List<JSOModel> values = new ArrayList<JSOModel>();
    for (Task task : tasks) {
        values.add(task.getModel());
    }

    data.set("tasks", values);
}

To allow the task.getModel() method to work, I added a getter to BaseModel to allow retrieving the underlying JSOModel. Currently, I'm using a homegrown JSON.java class to produce JSON from my BaseModel objects. It all seems to work great and I'm pumped I can receive and send all my JSON using overlay types.

Posted in Java at Jun 24 2009, 09:52:49 AM MDT 10 Comments
Comments:

Wow! I made it on Matt Raible's blog! I think Time magazine is next ;)

Thanks a lot for the detailed information, I sure can use this and I think a lot of other people, too.

Posted by Sakuraba on June 24, 2009 at 11:01 AM MDT #

Hi,

really nice articel. For future projects I think about a lightweight communication (maybe via JSON)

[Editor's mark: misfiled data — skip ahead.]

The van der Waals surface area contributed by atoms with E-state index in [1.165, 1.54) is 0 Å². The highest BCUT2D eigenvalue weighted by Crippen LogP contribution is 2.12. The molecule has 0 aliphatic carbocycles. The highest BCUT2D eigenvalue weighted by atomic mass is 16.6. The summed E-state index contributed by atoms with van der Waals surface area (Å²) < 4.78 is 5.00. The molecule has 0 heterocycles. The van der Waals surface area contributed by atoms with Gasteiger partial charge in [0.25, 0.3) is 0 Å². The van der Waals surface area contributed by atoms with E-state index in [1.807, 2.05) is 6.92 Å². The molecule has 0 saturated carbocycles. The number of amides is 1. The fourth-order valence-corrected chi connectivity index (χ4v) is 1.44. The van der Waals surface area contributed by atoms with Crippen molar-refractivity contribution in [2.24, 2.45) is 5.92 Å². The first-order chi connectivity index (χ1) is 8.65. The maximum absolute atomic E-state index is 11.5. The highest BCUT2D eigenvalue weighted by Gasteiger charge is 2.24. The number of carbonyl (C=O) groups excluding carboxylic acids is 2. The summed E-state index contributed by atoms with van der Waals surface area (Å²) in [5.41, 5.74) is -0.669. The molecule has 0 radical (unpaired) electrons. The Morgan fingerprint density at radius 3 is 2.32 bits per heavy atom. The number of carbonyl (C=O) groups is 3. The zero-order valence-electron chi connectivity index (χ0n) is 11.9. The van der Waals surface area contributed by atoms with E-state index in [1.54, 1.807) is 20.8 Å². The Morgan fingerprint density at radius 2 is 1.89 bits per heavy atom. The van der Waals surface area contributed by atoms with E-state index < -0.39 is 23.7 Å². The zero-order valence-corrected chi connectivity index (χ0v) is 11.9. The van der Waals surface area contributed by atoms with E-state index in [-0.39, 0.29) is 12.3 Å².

On a presentation (Google I/O 2009 -> wave related) they mentioned using JSON data to communicate between client and server. (GWT 2.0 JavaScriptObject overlays will be allowed to implement a single interface).

How would this influence your solution? Have you tried to use GWT2.0 trunk in this context?

Regards
Martin

Posted by Martin on June 25, 2009 at 05:09 AM MDT #

If you are concerned about speed, and you are parsing large chunks of json, you should consider an alternative to eval().

This article suggests a 2.7x speedup by using the browser-native JSON.parse().

The performance has probably improved even more since then, but I haven't had a chance to reproduce it. The article also refers to a json parsing library that uses this native option if available, and gracefully falls back to the generic method if necessary.

Posted by Carver on July 01, 2009 at 09:06 AM MDT #

[Trackback] This post was mentioned on Twitter by jcscoobyrs: RT @mraible: Blog post about JSON Parsing with JavaScript Overlay Types in GWT: http://bit.ly/UmweO

Posted by uberVU - social comments on October 21, 2009 at 06:31 AM MDT #

I too would like to know how any changes in GWT 2.x would influence/enhance your integration point with a JSON server. Currently have a stateless RESTful server based on Jersey (producing both xml/json output) for rich java client (swing/fx) but would really like to add GWT also